Earlier research topics

Using MISR to quantify aerosol effect on TOA albedo

Using internally consistent albedo, aerosol, cloud, and surface data from the Multiangle Imaging Spectroradiometer (MISR) instrument onboard the Terra satellite, we estimated top-of-atmosphere (TOA) spectral albedo change (da) in the presence of aerosols over land, and its dependence on aerosol and surface properties.

Smoke plume injection height and pollutant transport

The elevation at which wildfire smoke is injected into the atmosphere has a strong influence on how the smoke is dispersed, and is a key input to aerosol transport models. By using the MISR INteractive eXplorer (MINX) software tool, we derived a database of wildfire smoke injection heights in Alaska and Yukon region. Compared with the Lidar-based aerosol layer height, this stereoscopic plume height database covers vastly great area and capture the core of major fires. Initial assessment of smoke injection from the Alaska- Yukon region during summer 2004 finds at least about 10% of wildfire smoke plumes reached the free troposphere. We assessed the impacts of the injection heights on simulated tranport of CO and aerosols over North America.

Aerosol indirect radiative effects

Anthropogenic aerosols enhance cloud reflectivity by increasing the number concentration of cloud droplets, leading to a cooling effect on climate. we provided the first observational evidence that the aerosol indirect effect can substantially alter radiative fluxes. We also systematically examined the spatially-resolved uncertainty in estimates of the first indirect aerosol forcing. Aerosol particles may also initiate ice formation in the upper troposphere through modes of action that include homogeneous freezing of solution droplets, heterogeneous nucleation on solid particles immersed in a solution, and deposition nucleation of vapor onto solid particles. We examined the possible change in ice number concentration from anthropogenic soot originating from different surface sources. We found the magnitude of the forcing in cirrus clouds can be comparable to the forcing exerted by anthropogenic aerosols on warm clouds.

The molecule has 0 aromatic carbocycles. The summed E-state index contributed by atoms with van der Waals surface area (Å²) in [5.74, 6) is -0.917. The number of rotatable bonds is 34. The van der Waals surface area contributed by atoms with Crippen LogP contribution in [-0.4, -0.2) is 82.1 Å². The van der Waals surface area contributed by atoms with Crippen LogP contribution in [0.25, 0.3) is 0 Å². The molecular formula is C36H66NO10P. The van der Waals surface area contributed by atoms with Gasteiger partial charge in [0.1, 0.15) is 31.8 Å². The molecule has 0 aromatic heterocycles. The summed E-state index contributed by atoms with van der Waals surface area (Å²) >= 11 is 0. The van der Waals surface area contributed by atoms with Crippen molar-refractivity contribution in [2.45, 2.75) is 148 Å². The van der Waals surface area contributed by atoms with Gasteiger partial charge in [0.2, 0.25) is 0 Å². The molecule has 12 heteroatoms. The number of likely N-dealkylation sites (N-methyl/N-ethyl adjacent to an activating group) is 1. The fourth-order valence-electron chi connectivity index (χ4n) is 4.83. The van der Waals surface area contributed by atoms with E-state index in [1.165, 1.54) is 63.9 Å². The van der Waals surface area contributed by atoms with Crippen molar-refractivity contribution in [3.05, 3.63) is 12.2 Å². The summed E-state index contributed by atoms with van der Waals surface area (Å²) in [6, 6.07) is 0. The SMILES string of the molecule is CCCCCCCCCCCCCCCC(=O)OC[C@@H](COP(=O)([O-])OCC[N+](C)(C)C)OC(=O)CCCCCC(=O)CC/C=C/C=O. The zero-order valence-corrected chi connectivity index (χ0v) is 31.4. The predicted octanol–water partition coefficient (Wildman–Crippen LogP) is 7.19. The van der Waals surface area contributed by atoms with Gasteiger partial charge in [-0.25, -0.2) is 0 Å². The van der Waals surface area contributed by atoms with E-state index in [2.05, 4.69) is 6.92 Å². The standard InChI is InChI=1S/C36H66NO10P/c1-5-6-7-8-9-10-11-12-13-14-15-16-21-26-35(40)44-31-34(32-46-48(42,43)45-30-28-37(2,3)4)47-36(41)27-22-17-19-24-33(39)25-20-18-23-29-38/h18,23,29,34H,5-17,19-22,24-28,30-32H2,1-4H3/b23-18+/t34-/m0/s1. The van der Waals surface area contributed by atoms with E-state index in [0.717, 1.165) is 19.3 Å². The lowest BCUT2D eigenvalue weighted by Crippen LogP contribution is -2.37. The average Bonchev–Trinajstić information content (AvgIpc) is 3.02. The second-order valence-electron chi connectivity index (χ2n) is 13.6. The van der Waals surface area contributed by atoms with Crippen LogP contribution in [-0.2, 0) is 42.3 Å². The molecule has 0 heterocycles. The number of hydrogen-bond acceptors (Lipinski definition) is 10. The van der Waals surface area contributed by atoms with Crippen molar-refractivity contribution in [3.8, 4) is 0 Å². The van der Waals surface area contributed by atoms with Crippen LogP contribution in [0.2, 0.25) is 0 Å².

Photochemical air pollution characteristics in Beijing

Photochemical pollution refers to the air pollution containing ozone and other reactive chemical compounds formed by the action of sunlight on nitrogen oxides (NOx) and non-methane hydrocarbons(NMHC), especially those in the automobile exhaust. Using field monitoring, data statistics and modeling methods, we studied the ozone pollution characteristics and the relationship between ozone and its precursors in Beijing metropolitan.

Assimilable Organic Carbon (AOC) in drinking water

Regrowth potential of heterotrophic bacteria in potable water depends mainly on the presence of assimilable organic carbon source. Since the addition of proper biocidic agents to water supplies is costly and may result in the formation of toxic derivatives, determination of the regrowth potential of bacteria in water is vital. We measured the content of AOC in the drinking water in Beijing city. Samples from the tap water pipes were collected. We inoculated two strains (P17 and NOX) into the samples step by step. By measuring the microbial growth, we determined the AOC in water samples.